Russia thinks Assad can still win.
Moscow's view of Assad is not based on affection or a sense of solidarity among autocratic states, Russian experts insist, but rather a solid appraisal of his regime's strengths.
Among those, they say, are the allegiance of the Christian, Alawite, and Sunni middle class, who make up about 30 percent of the population, plus the tough and proven loyalty of Syria's military and security forces.
"Maybe Putin is mistaken, but he clearly believes Assad has a lot of resiliency, plenty of resources, and that he can win this war," says Georgy Mirsky, a leading expert at the official Institute of International Relations and World Economy in Moscow. "Why would Putin drop Assad now? If he agrees to this new UN plan that would exclude Assad from power in Syria, it will look like Putin has capitulated to US pressure. He doesn't need that kind of political trouble at home right now. Any compromise that involves removing Assad in future will have to provide a face-saving formula for Putin."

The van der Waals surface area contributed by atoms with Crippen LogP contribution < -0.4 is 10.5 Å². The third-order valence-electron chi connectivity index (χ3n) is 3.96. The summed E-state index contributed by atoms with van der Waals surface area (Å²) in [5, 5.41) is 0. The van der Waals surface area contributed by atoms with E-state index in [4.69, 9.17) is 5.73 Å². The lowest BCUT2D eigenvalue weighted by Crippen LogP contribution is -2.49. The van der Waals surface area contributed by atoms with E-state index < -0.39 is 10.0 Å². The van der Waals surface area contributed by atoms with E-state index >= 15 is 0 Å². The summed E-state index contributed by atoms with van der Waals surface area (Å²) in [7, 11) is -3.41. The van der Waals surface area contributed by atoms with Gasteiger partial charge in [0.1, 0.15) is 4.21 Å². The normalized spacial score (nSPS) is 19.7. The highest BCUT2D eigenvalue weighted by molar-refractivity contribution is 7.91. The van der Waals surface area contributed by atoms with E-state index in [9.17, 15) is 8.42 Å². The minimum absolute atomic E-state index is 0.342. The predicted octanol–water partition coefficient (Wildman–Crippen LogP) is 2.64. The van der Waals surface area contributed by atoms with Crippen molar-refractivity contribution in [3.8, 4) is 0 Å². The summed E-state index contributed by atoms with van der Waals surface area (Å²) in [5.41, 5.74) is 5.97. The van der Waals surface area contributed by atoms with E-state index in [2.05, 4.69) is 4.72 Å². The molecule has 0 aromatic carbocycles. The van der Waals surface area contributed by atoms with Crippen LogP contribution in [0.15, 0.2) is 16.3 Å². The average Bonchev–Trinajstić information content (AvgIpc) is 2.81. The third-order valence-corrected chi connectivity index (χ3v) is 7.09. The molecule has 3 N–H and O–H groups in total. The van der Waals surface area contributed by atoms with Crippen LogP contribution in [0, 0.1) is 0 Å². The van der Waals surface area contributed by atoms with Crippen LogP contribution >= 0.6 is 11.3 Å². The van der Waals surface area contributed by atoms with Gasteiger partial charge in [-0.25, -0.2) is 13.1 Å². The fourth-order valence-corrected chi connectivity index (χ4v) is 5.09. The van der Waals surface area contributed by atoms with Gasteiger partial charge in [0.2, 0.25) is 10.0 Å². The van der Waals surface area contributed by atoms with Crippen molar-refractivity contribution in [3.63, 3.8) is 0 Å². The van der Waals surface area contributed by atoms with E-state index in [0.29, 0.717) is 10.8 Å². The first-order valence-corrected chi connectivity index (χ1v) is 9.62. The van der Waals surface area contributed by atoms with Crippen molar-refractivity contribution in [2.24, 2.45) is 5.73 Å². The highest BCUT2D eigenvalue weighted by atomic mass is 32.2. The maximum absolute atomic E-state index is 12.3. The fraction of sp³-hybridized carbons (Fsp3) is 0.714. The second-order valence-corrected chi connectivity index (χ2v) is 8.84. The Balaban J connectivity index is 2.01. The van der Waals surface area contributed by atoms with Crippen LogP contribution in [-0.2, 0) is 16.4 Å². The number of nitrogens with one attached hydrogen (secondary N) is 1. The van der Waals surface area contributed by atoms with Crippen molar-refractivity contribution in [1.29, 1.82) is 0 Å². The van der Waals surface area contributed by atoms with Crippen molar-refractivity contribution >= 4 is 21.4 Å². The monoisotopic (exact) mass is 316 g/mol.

In practice, Russia seems only likely to abandon Assad once it's clear there are no other options. During the Libya intervention last year, Moscow stuck by Muammar Qaddafi's faltering regime until practically the last moment. Only once the outcome was obvious, in September, did Russia swiftly change gears and extend recognition to the Libyan rebel alliance that overthrew Mr. Qaddafi.